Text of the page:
During the years when Evanston was developing from a railroad grading camp
into one of the permanent towns of the new Territory of Wyoming, there was
springing up at her very gates a busy mining town the influence of which
was destined to endure long after its decline. It was the coal camp called
There are in the west few prettier sites than this once thriving camp on
Bear River, and few that present such easy access to the hidden wealth.
The engineer pierced the hillside with gently sloping tracks that led to
veins averaging twenty feet in width. But let it not be understood that
this school of mines furnished an easy course of instruction. On the other
hand, fire, water, explosive dust, firedamp-in short, all of the enemies
that make mining dangerous and hard-were found here as in no other camp in
the Rockies, and the man who successfully passed his schooling at Almy was
fitted to cope with almost any conditions that might arise in the
It would be interesting from an industrial standpoint to be able to give
the amount of coal that has been taken out of Almy's mines, but statistics
for the period of their existence, covering more than fifty-five years,
are not available. Some idea may be gained from such reports as that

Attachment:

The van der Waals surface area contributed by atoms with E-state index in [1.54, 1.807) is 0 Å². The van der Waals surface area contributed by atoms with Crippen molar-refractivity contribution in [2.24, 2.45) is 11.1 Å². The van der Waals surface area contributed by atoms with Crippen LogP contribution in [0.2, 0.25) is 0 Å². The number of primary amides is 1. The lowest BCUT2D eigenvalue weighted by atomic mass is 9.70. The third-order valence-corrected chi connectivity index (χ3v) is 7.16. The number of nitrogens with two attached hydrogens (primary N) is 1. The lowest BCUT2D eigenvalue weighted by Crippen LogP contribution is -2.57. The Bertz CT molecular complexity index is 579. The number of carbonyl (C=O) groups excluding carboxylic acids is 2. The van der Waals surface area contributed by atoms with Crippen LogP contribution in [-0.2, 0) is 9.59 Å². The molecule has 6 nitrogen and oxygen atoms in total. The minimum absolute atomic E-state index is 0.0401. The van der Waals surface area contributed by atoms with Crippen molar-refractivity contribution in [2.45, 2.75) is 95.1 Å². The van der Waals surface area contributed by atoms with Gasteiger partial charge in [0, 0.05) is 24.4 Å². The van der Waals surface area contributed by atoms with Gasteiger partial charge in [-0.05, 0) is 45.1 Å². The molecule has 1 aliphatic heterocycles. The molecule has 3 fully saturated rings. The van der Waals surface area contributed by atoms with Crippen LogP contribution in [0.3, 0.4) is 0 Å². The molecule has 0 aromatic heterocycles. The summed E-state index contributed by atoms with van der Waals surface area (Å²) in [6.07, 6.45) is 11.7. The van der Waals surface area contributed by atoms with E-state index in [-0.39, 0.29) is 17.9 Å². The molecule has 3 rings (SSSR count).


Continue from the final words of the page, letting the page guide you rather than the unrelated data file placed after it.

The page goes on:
contained in the first collection of the Historical Society of the
Territory of Wyoming, that states that in December, 1881, the Rocky
Mountain Coal and Iron Company shipped sixteen thousand six hundred
ninety-four tons, and the Union Pacific Company seven thousand seven
hundred thirty-four.1 There
were nearly six hundred men working in the mines at that time. While there
was a slight variation between summer and winter output, yet the greatest
demands, those of the Union Pacific and Central Pacific roads, were
The presence of coal in the Interior Basin was known to the early
trappers. In a map published by Stansbury following his explorations of
1852 the term "Great Coal Basin" designates the region between :Bear
River, near the present site of Evanston and Point of Rocks in Sweetwater
County. This embraces the coal lands of southern Uinta County.2
During the following twenty-five years the government sent out several
surveying expeditions, of which the King party was the most comprehensive
though not the most accurate. From 1869 to 1872 they surveyed a tract one